By JULIE BOLCER
January 19, 2011
Reprint from Long Island Jewish World, January 14-20, 2011 Edition
Thomas DiNapoli was inaugurated as New York State comptroller on Sunday in a Manhattan ceremony marked by a spirit of vindication and gratitude after a hard-fought November election victory, the first time the former Long Island assemblyman was elected on the statewide ticket.
The inauguration, held in the historic Great Hall at Cooper Union, drew more than 500 attendees including DiNapoli family members, campaign supporters, union leaders and current and former elected officials such as: U.S. Senator Chuck Schumer, U.S. Congresswoman Carolyn McCarthy, New York State Assembly Speaker Sheldon Silver, Nassau County District Attorney Kathleen Rice, Manhattan District Attorney Cyrus Vance Jr., former New York City Mayor David Dinkins and New York City Police Commissioner Ray Kelly. State Assemblyman Keith Wright of Harlem emceed the event, which had been moved from the traditional Jan. 1 date in order to respect the Sabbath.
Wright applauded DiNapoli for winning his first full term despite being outspent by Republican rival Harry Wilson and lacking the newspaper endorsements lavished on the former hedge fund manager (this newspaper was among the very few that supported DiNapoli’s campaign from the outset). DiNapoli was appointed comptroller in 2007 after former Comptroller Alan Hevesi, who pleaded guilty last fall at the height of the campaign, resigned because of a pay-to-play scandal with the state pension system. Then- Attorney General Andrew Cuomo, a fellow Democrat, did not endorse DiNapoli, but Cuomo’s office confirmed that DiNapoli was not the subject of an ongoing investigation. The newly sworn-in Gov. Cuomo did not attend DiNapoli’s inauguration.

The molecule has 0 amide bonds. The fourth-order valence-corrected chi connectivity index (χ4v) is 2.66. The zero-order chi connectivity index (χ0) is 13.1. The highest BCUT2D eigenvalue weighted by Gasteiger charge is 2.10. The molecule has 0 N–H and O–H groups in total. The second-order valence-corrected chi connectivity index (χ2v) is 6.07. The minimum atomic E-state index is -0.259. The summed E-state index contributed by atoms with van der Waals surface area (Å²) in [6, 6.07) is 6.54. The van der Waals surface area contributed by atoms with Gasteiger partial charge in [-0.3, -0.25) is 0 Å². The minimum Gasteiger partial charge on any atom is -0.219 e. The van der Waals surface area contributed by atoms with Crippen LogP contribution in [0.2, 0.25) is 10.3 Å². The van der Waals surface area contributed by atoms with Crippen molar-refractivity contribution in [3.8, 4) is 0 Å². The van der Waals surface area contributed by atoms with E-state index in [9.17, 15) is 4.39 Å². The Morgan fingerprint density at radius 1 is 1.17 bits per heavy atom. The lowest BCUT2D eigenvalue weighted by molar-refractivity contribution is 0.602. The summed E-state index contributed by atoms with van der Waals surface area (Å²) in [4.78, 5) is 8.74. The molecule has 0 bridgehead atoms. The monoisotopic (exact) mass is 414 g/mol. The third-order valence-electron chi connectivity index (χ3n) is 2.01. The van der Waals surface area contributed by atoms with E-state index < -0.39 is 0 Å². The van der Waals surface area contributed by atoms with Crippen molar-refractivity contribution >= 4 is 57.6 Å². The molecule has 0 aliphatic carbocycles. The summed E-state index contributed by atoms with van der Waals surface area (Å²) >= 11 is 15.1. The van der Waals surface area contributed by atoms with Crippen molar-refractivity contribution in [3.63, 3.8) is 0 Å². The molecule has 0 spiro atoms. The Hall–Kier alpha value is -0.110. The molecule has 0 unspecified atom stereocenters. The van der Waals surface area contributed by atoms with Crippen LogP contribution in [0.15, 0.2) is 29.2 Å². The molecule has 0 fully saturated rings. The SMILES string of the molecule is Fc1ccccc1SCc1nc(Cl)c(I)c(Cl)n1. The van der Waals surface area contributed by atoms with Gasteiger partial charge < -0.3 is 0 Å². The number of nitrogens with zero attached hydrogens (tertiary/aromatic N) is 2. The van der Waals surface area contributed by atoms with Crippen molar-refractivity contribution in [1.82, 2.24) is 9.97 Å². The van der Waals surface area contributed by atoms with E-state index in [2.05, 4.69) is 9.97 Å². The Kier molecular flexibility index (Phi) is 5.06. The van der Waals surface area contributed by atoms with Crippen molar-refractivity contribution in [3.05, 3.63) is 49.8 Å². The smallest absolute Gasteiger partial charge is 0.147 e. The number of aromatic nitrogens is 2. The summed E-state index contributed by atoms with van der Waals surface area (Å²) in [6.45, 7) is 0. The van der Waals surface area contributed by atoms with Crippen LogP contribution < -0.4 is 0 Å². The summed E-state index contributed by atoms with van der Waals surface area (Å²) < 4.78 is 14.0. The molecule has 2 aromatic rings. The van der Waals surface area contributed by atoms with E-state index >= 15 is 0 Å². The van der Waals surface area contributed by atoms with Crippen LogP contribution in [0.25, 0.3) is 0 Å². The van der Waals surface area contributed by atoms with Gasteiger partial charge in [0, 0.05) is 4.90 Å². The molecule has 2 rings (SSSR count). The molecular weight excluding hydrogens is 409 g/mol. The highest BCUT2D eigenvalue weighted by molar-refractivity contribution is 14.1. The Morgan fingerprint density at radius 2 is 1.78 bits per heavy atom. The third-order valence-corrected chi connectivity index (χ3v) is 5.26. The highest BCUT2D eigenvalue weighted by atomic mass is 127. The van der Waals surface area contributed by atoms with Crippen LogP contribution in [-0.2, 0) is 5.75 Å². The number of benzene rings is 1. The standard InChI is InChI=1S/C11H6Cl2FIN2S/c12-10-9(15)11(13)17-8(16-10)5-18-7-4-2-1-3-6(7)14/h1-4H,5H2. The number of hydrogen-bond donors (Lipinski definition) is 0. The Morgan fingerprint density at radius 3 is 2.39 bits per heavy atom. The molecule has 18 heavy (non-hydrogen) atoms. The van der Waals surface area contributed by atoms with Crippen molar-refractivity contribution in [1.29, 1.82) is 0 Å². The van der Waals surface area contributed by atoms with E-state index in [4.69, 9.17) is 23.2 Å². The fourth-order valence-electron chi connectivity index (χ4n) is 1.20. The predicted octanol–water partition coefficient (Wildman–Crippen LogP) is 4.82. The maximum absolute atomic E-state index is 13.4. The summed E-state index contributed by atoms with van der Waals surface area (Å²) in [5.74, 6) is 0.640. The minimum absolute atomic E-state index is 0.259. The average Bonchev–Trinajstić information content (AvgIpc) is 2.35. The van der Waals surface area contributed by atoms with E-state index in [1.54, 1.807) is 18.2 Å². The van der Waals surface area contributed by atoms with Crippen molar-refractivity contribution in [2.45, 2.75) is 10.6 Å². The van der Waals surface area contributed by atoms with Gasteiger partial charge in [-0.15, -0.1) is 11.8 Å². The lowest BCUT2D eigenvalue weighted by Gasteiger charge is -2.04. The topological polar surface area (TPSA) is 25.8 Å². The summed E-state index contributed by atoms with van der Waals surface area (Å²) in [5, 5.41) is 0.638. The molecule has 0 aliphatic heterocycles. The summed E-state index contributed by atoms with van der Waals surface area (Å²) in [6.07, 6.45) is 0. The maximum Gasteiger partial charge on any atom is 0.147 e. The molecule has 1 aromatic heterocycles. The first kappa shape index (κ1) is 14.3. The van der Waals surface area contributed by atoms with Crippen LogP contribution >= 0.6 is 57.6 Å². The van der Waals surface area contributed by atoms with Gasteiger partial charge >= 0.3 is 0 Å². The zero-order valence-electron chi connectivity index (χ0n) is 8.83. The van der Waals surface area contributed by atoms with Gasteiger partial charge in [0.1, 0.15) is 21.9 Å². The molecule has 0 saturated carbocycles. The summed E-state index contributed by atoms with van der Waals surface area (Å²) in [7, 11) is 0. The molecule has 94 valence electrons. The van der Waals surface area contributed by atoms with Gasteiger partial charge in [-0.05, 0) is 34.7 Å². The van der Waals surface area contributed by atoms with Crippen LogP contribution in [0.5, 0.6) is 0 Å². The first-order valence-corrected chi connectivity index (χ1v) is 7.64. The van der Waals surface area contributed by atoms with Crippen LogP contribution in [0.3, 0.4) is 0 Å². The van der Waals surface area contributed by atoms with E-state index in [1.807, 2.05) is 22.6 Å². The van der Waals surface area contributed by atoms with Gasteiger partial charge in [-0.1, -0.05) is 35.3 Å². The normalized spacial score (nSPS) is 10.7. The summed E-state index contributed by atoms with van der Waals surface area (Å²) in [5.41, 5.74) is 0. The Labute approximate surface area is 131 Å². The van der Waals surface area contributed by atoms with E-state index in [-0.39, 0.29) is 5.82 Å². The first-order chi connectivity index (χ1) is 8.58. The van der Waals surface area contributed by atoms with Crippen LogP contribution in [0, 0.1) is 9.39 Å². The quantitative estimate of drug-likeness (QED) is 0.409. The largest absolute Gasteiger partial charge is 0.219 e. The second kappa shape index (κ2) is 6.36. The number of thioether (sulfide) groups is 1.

Wright also relayed a story from the 2010 campaign that epitomized the same qualities other speakers attributed to the comptroller. DiNapoli visited a senior center in Harlem at the exact moment when 30 women were engaged in a tai chi class that they refused to suspend despite his arrival. Nonplussed, DiNapoli calmly and politely sat down in the middle of the group as the women finished their exercises.